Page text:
Don’t beat yourself up if you’ve eaten too much recently. Now is the perfect opportunity to try again, equipped with a new useful tool. Practicing mindful eating can help you avoid the typical holiday weight gain (and the guilt that often follows), but to do it well it does take “training,” just as with anything else.
We wouldn’t dream about running a marathon without proper training or performing in a play without rehearsing, yet we expect that we could just start to eat mindfully at any time. Unfortunately it doesn’t work that way, so I have developed a 10-day “training plan” to eat mindfully. Start with Day 1, and each day add a new habit to your eating routine. By the end of the 10 days, you’ll have incorporated 10 new habits and be on your way to eating mindfully!
I will do my best to start each meal with some deep breaths and a pause to become fully present. I will pay attention to the colors and smells of my food and think about how it made it to my plate.
Before taking the first bite, I will take a moment to think about how grateful I am to have this delicious food available for me.
I will chew my food slowly, concentrating on taste and texture. I will pay attention to the crunchiness, creaminess, and flavor of what I am eating.
I will put my fork down between bites and take 1 to 3 deep breaths before picking it up again.
I will eat my food sitting down at a table. Not in the car. Not in front of the TV. Not standing by the fridge.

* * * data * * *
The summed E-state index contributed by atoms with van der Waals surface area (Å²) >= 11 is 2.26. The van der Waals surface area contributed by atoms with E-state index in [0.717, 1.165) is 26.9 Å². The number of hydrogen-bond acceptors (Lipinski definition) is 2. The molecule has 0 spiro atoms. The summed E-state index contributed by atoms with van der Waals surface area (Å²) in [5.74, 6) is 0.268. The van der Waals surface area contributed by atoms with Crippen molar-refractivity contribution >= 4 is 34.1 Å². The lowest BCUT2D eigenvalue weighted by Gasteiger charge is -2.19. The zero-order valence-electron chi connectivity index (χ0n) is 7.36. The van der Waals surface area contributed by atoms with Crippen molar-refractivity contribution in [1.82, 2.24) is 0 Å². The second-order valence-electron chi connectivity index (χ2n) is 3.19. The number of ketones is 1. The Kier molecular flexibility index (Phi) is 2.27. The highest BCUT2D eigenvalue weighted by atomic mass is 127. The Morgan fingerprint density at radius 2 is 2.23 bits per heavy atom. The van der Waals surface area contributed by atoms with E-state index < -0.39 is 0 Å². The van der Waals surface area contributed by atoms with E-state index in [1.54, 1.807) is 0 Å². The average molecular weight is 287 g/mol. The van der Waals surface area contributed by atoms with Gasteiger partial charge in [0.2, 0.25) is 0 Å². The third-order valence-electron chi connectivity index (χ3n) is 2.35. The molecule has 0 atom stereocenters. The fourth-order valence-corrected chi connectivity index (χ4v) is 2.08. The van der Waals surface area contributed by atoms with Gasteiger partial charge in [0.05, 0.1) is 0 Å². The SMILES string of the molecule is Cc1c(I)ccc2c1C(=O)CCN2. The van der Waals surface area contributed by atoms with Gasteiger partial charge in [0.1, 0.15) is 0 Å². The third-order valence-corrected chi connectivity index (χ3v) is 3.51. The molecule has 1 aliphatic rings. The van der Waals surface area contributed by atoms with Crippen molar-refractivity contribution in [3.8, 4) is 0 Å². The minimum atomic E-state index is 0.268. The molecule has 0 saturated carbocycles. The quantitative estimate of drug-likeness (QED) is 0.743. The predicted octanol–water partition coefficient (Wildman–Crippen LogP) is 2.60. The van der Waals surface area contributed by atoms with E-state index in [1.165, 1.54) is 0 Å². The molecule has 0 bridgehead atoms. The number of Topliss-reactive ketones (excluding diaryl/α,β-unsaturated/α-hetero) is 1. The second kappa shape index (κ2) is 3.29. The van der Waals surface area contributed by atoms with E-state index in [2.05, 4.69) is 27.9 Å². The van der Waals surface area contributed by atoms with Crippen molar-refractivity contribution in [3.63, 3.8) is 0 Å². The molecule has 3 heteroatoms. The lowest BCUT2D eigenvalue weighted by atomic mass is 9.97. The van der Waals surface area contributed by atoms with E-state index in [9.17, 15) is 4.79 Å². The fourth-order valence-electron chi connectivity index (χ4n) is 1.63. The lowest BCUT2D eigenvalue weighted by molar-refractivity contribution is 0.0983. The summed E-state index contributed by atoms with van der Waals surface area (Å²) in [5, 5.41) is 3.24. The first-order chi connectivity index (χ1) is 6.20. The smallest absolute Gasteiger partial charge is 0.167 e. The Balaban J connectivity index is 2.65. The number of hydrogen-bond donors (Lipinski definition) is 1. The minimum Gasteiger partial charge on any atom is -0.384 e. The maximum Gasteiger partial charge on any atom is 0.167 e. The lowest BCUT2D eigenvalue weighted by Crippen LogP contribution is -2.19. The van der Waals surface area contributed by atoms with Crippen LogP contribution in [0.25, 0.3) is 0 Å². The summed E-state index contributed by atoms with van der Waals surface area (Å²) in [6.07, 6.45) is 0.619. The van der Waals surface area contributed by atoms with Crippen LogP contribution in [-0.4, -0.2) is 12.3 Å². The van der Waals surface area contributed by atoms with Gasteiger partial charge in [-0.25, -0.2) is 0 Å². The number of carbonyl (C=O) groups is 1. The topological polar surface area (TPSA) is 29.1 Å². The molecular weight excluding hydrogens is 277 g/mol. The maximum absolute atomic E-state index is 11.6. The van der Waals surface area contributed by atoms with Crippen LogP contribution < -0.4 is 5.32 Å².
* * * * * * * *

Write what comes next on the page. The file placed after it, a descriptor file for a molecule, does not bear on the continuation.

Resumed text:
I will pause periodically to check in with my belly. Am I full? Am I thirsty? Is this food satisfying me?
I will try to notice when I am about 80% full rather than 100% full and stop eating at that point. I will trust, from experience, that with the food I have eaten so far, I will be full shortly and if I continue, I’ll move from satisfied to stuffed.
Before grabbing a snack to eat, I will ask myself, Am I really hungry for food? or Am I hungry for something else? And Is this the best quality of food available to me?
I will appreciate the people with whom I am eating and try hard to be present and truly listen to what they are saying rather than just planning my response. If I am eating alone, I’ll notice my thoughts and let them flow without judgment or necessarily action.
I will pay attention to the food I have eaten and notice how it affected my mood and my energy. If I don’t like the way I feel, I will not berate myself with negative self-talk, but will rather note the feeling and remind myself before eating that food again in the future. If I feel good, I will note that, too, and be grateful for that experience.